Williamson County has been deemed by officials to have an uncontrolled spread of COVID-19, so Taylor has moved into the highest level of restrictions due to the virus.

On Nov. 19, the Williamson County and Cities Health District (WCCHD) classified the county as in the Red phase of community transmission. Taylor has also moved into the red phase of the city’s reopening plan.

“That’s uncontrolled community transmission, that COVID is spreading like wildfire throughout the county,” explained Mayor Brandt Rydell of the red designation, “so this is a serious time.”

County Judge Bill Gravell commented on the news Thursday afternoon. He did not indicate any future rules and restrictions on a county level.

“The increasing transmission rate and movement into the WCCHD red phase is a great opportunity to remind people during this Thanksgiving season to wear a mask, wash hands frequently, and keep six feet of distance from others not in your household," said Gravell. “While the number of cases has increased, other indicators, such as the hospitalization rate for our region, are below Gov. Abbott’s threshold for adopting more stringent guidelines under Executive Order GA-32. Personal protective measures are the best way to keep ourselves and those we care about safe.”

Active cases of COVID-19 in Williamson County have been on a mostly upward trend in recent weeks and stood at 436 on Nov. 19. Although the number remains hundreds away from the four-digit figures during the summer, the WCCHD uses other gating criteria to determine which phase of guidance to issue.

To meet the criteria for the county’s Red phase, the following situations must apply:

• Incidence trend — No decline over 14 days or has rebounded while in the orange phase;

• Incidence rate — Above 12.7 new cases per 100,000 people;

• Positivity rate — Testing positivity rate is above 15% for 14 days; and

• Hospitalization rate — No decline for 14 days.

For more on the WCCHD's COVID-19 guidance, visit http://www.wcchd.org/COVID-19/index.php

What does this mean for Taylor?

In Taylor, the city's reopening plan adopted in September is mostly based on Williamson County’s metric. The plan uses a color-coded chart for a phased reopening of city facilities and events as transmission level increases or decreases. With the exception of hospitalization rate, the city’s plan uses the same criteria as the county to determine the current phase for Taylor.

Thus far, Taylor has changed its current reopening plan phases when the WCCHD changes theirs. City officials have cautioned citizens that staff and workers typically need time to increase or decrease mitigation measures when transitioning between phases. The mayor also reserves the right to make a different decision if he deems fit.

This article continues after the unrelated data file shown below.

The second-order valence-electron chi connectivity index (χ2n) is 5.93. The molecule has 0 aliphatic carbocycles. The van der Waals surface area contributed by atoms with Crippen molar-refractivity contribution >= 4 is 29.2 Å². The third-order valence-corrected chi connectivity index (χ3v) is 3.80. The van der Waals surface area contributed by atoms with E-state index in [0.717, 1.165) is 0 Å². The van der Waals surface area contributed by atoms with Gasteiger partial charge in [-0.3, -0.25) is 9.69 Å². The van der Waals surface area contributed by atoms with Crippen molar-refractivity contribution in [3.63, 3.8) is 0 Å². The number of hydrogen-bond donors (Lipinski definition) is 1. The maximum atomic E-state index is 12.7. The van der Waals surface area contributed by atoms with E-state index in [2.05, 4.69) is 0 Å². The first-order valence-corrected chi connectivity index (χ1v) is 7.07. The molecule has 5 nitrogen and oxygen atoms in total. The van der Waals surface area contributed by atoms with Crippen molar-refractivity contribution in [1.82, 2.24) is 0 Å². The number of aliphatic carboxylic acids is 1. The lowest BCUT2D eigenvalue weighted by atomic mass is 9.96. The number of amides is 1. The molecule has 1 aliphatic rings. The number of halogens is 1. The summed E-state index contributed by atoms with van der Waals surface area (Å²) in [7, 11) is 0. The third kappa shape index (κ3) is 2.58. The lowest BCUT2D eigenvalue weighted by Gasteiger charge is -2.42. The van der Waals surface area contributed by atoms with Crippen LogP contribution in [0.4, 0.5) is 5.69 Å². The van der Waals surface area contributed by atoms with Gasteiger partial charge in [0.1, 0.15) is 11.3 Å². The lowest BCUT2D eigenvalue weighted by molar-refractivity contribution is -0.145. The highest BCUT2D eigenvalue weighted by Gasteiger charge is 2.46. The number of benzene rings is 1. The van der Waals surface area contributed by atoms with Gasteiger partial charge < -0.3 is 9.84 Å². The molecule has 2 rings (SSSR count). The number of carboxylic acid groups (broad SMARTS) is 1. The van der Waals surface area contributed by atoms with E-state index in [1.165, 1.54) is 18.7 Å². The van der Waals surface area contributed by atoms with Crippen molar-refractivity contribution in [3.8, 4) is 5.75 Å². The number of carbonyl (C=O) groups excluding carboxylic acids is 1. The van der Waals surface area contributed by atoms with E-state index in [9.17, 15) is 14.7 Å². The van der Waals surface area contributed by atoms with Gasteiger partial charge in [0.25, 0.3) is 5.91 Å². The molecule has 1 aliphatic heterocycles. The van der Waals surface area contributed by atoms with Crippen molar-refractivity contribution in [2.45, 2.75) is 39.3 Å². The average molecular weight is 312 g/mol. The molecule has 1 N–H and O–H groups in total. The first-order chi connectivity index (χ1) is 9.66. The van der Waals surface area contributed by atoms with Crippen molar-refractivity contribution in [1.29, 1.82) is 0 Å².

“There’s no reason to panic,” stressed Rydell. “Let’s just use common sense and do the things we all know we need to do.”

The city’s plan has four phases ranging in severity from minimal to uncontrolled community spread. Each phase adjusts restrictions with respect to social gatherings, municipal building openings, public meetings, and indoor and outdoor events.

Phases from lowest to highest are green, yellow, orange and red. Taylor was considered to be in an orange phase for months before dropping to yellow Sept. 9 and green Oct. 23 before rising back to yellow Nov. 4 and orange Nov. 10.

“There is hope. There’s that glimmer on the horizon,” said Rydell in reference to vaccine news from the federal government. “They won’t be to us probably until the spring, so we need to bridge this gap.”

To view the city reopening plan and what the Red level and other levels mean for citizens, visit https://www.ci.taylor.tx.us/documentcenter/view/11255. For more information, visit https://www.ci.taylor.tx.us/1002/updates-from-the-city-of-taylor.

Latest from the governor

Gov. Greg Abbott has seen rising COVID-19 stats on a state level as well. In recent press conferences, the governor has stated that no state shutdown is planned.

“It is important for everybody in the state to know that statewide we’re not gonna have another shutdown," said Abbott. "There's an overestimation of exactly what a shutdown will achieve, and there's a misunderstanding about what a shutdown will not achieve.”

Regarding possibly handing more authority to municipalities, he expressed concern that smaller governments are not enforcing their own restrictions with the latitude they have already been given. As a result, he said giving more tools down the ladder would not mean anything.

“There are plenty of tools in the toolboxes of local authorities to achieve the results that are needed,” said Abbott. “Some local officials are not using the tools that are available to them to make sure that they are taking every step they need. … These measurable tools or metrics won’t matter if they’re not enforced, and they need to be enforcing the protocols that are in place right now.”

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